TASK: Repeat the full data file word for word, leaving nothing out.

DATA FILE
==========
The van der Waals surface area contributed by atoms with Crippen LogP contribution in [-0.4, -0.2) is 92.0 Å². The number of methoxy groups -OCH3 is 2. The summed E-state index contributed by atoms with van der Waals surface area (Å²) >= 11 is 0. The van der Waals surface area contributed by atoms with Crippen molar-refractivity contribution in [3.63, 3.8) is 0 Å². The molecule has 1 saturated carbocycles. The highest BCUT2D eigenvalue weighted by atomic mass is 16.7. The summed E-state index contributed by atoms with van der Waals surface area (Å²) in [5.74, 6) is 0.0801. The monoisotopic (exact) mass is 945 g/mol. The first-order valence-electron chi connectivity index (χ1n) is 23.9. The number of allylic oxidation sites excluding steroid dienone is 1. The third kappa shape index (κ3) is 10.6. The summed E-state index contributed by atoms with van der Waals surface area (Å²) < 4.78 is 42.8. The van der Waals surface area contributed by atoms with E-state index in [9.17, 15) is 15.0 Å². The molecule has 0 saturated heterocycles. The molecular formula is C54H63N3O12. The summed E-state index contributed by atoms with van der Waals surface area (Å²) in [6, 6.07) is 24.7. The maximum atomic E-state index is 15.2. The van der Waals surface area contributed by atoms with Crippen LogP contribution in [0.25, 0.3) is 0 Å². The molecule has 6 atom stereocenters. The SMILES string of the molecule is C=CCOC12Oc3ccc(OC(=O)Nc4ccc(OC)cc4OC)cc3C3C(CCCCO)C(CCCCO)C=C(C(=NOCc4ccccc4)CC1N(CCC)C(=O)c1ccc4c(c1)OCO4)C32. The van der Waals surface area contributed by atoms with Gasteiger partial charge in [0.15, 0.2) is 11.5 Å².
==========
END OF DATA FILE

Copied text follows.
The van der Waals surface area contributed by atoms with Crippen LogP contribution in [-0.4, -0.2) is 92.0 Å². The number of methoxy groups -OCH3 is 2. The summed E-state index contributed by atoms with van der Waals surface area (Å²) >= 11 is 0. The van der Waals surface area contributed by atoms with Crippen molar-refractivity contribution in [3.63, 3.8) is 0 Å². The molecule has 1 saturated carbocycles. The highest BCUT2D eigenvalue weighted by atomic mass is 16.7. The summed E-state index contributed by atoms with van der Waals surface area (Å²) in [5.74, 6) is 0.0801. The monoisotopic (exact) mass is 945 g/mol. The first-order valence-electron chi connectivity index (χ1n) is 23.9. The number of allylic oxidation sites excluding steroid dienone is 1. The third kappa shape index (κ3) is 10.6. The summed E-state index contributed by atoms with van der Waals surface area (Å²) < 4.78 is 42.8. The van der Waals surface area contributed by atoms with E-state index in [9.17, 15) is 15.0 Å². The molecule has 0 saturated heterocycles. The molecular formula is C54H63N3O12. The summed E-state index contributed by atoms with van der Waals surface area (Å²) in [6, 6.07) is 24.7. The maximum atomic E-state index is 15.2. The van der Waals surface area contributed by atoms with Crippen LogP contribution in [0.25, 0.3) is 0 Å². The molecule has 6 atom stereocenters. The SMILES string of the molecule is C=CCOC12Oc3ccc(OC(=O)Nc4ccc(OC)cc4OC)cc3C3C(CCCCO)C(CCCCO)C=C(C(=NOCc4ccccc4)CC1N(CCC)C(=O)c1ccc4c(c1)OCO4)C32. The van der Waals surface area contributed by atoms with Gasteiger partial charge in [0.15, 0.2) is 11.5 Å².